A day much in the wake of Shackleton! Early morning we set sail from Fortuna Bay, a very sheltered anchorage and also the site where Shackleton and his two companions came down from their heroic hike from King Haakon Bay. They rapidly realized their mistake and had to climb up into the mountains again to reach Stroemness Whaling Station.
At breakfast we pulled in to the old whaling station Stroemness and here found the manager villa. Shackleton and his men finally reached civilization after 1 1/2 years at sea and mainly on the ice. Their amazing voyage from Elephant Island became a success. Now Ernest Shackleton only had to spend almost a year to get his men out from Antarctica. His first aim was to get the men at Elephant Island back and this demanded four different attempts. After this heroic achievement he went to New Zealand to rescue his men stuck in the Ross Sea.
At Stroemness most of us hiked up though Shackleton Valley and got the sight of the famous water fall. The beach itself was already claimed by several thousand male fur seals. In fact, the beach strollers were able to find only a single female with her very-newborn pup. In a week to come lots of females will arrive and the beach will turn into a major battlefield between all these males.
By lunch we repositioned to the “capital” of South Georgia, Grytviken and King Edward Point. After our official clearance into South Georgia we all shuttled to the other side of the bay and walked to the graveyard. Here Steve MacLean gave a speech and we toasted these brave men by the graves of Shackelton and Frank Wild. Shackleton’s expedition, the Imperial Trans-Antarctic Expedition, started here in January 1915 and it was here it ended almost two years later. He later came back for his third own attempt for Antarctica but died of a heart attack in January 1922. The crew on his ship Quest raised a memorial at the cape to King Edward Point.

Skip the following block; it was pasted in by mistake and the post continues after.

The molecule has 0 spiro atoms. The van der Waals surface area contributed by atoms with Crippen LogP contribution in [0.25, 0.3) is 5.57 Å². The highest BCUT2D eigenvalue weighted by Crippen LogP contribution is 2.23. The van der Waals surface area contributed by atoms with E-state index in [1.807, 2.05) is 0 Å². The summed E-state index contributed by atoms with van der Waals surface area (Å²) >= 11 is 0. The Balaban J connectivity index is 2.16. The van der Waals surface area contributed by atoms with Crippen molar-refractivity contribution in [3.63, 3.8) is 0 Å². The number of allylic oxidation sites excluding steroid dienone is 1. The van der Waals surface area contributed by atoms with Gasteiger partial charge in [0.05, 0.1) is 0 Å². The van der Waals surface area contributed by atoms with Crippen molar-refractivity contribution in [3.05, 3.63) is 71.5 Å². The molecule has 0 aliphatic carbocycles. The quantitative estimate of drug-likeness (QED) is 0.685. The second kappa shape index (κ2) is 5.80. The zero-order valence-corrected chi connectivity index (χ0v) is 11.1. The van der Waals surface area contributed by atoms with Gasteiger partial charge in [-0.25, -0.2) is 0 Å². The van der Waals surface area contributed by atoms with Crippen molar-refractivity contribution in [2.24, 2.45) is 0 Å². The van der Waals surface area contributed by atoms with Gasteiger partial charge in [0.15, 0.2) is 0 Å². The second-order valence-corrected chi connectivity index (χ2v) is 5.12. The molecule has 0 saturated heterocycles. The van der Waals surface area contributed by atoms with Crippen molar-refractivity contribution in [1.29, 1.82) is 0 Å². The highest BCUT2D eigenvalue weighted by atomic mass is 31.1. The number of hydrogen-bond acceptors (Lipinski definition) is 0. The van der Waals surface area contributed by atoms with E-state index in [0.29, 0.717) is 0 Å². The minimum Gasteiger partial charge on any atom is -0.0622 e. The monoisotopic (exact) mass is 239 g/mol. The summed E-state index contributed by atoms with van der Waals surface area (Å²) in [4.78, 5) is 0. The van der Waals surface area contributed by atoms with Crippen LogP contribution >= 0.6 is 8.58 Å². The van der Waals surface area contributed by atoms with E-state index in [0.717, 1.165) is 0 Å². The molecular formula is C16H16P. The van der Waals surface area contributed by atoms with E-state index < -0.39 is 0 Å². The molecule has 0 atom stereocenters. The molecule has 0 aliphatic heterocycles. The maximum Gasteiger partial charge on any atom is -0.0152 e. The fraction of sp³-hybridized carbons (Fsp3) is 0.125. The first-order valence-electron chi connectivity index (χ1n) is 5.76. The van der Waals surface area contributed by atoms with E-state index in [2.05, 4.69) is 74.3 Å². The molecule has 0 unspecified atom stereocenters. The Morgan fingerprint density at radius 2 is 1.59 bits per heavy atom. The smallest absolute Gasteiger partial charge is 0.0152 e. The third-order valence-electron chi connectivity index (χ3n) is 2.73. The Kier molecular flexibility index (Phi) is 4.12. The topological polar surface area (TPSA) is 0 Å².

Later everybody strolled into the old whaling station and visited the great museum with a gift shop. For sure, many arrived back with bags full of items stamped South Georgia.
No matter where you step ashore at South Georgia the wildlife is always overwhelming. As you walk at Grytviken you step between penguins, elephant seals and fur seals. Still, today here at Grytviken we made a very odd and unexpected sighting, a male blue-winged teal together with the endemic South Georgia pintail. A bird common in North America, it migrates south to winter in South America. This one had obviously gone way too far south.
Our recap today was allocated for the BAS personnel and the officials at King Edward Point. Pat, the government officer, and his wife Sarah, introduced us to life on the island. Sarah is also in charge of the project to eradicate the rats on the island; a huge task and the largest ever tried anywhere in the world. Rats have a major impact on small breeding birds, like the pipit, the duck, storm petrels, prions, etc. The first step was tried around late summer in 2011 and so far no rats have been sighted. The total cost for eradicating the nasty rats is set at about £ 7 million and we can only hope it will become a success. If it succeeds we can expect South Georgia to house even more seabirds in the future. Hard to believe!
Our local South Georgia visitors stayed on board to enjoy dinner, a nice set-up made by our Filipino crew, and many guests had the opportunity to chat more with them.
After three days at South Georgia everybody will agree it’s a jewel to be treasured, and we still have more to come.